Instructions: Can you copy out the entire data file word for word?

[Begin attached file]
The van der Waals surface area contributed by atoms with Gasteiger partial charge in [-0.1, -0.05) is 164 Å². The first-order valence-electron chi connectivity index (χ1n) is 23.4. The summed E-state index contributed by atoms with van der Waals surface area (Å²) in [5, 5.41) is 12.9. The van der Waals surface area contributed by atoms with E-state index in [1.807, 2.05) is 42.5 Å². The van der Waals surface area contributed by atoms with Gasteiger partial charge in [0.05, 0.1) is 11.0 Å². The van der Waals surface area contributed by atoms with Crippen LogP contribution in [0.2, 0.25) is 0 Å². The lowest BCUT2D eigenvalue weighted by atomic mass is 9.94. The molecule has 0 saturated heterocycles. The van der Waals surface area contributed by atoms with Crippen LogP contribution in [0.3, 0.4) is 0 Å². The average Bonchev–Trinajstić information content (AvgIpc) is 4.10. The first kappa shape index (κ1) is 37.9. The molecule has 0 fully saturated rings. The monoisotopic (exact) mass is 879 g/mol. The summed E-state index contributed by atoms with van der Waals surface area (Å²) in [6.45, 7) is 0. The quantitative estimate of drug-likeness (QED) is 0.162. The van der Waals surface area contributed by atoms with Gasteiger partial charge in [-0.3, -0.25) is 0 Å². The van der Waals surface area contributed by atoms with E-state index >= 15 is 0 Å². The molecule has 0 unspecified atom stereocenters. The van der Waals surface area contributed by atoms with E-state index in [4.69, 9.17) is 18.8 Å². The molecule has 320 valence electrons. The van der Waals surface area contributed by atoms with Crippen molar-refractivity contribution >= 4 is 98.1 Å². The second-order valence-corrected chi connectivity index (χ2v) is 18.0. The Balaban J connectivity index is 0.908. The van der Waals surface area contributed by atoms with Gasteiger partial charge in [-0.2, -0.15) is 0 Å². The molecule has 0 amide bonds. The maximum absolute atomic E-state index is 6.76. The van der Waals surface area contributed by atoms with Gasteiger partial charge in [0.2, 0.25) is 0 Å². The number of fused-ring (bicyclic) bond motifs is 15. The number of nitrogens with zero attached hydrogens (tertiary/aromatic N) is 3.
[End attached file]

The van der Waals surface area contributed by atoms with Gasteiger partial charge in [-0.1, -0.05) is 164 Å². The first-order valence-electron chi connectivity index (χ1n) is 23.4. The summed E-state index contributed by atoms with van der Waals surface area (Å²) in [5, 5.41) is 12.9. The van der Waals surface area contributed by atoms with E-state index in [1.807, 2.05) is 42.5 Å². The van der Waals surface area contributed by atoms with Gasteiger partial charge in [0.05, 0.1) is 11.0 Å². The van der Waals surface area contributed by atoms with Crippen LogP contribution in [0.2, 0.25) is 0 Å². The lowest BCUT2D eigenvalue weighted by atomic mass is 9.94. The molecule has 0 saturated heterocycles. The van der Waals surface area contributed by atoms with Crippen LogP contribution in [0.3, 0.4) is 0 Å². The average Bonchev–Trinajstić information content (AvgIpc) is 4.10. The first kappa shape index (κ1) is 37.9. The molecule has 0 fully saturated rings. The monoisotopic (exact) mass is 879 g/mol. The summed E-state index contributed by atoms with van der Waals surface area (Å²) in [6.45, 7) is 0. The quantitative estimate of drug-likeness (QED) is 0.162. The van der Waals surface area contributed by atoms with Gasteiger partial charge in [-0.3, -0.25) is 0 Å². The van der Waals surface area contributed by atoms with E-state index >= 15 is 0 Å². The molecule has 0 unspecified atom stereocenters. The van der Waals surface area contributed by atoms with E-state index in [4.69, 9.17) is 18.8 Å². The molecule has 320 valence electrons. The van der Waals surface area contributed by atoms with Crippen molar-refractivity contribution >= 4 is 98.1 Å². The second-order valence-corrected chi connectivity index (χ2v) is 18.0. The Balaban J connectivity index is 0.908. The van der Waals surface area contributed by atoms with Gasteiger partial charge in [-0.2, -0.15) is 0 Å². The molecule has 0 amide bonds. The maximum absolute atomic E-state index is 6.76. The van der Waals surface area contributed by atoms with Gasteiger partial charge in [0.2, 0.25) is 0 Å². The number of fused-ring (bicyclic) bond motifs is 15. The number of nitrogens with zero attached hydrogens (tertiary/aromatic N) is 3.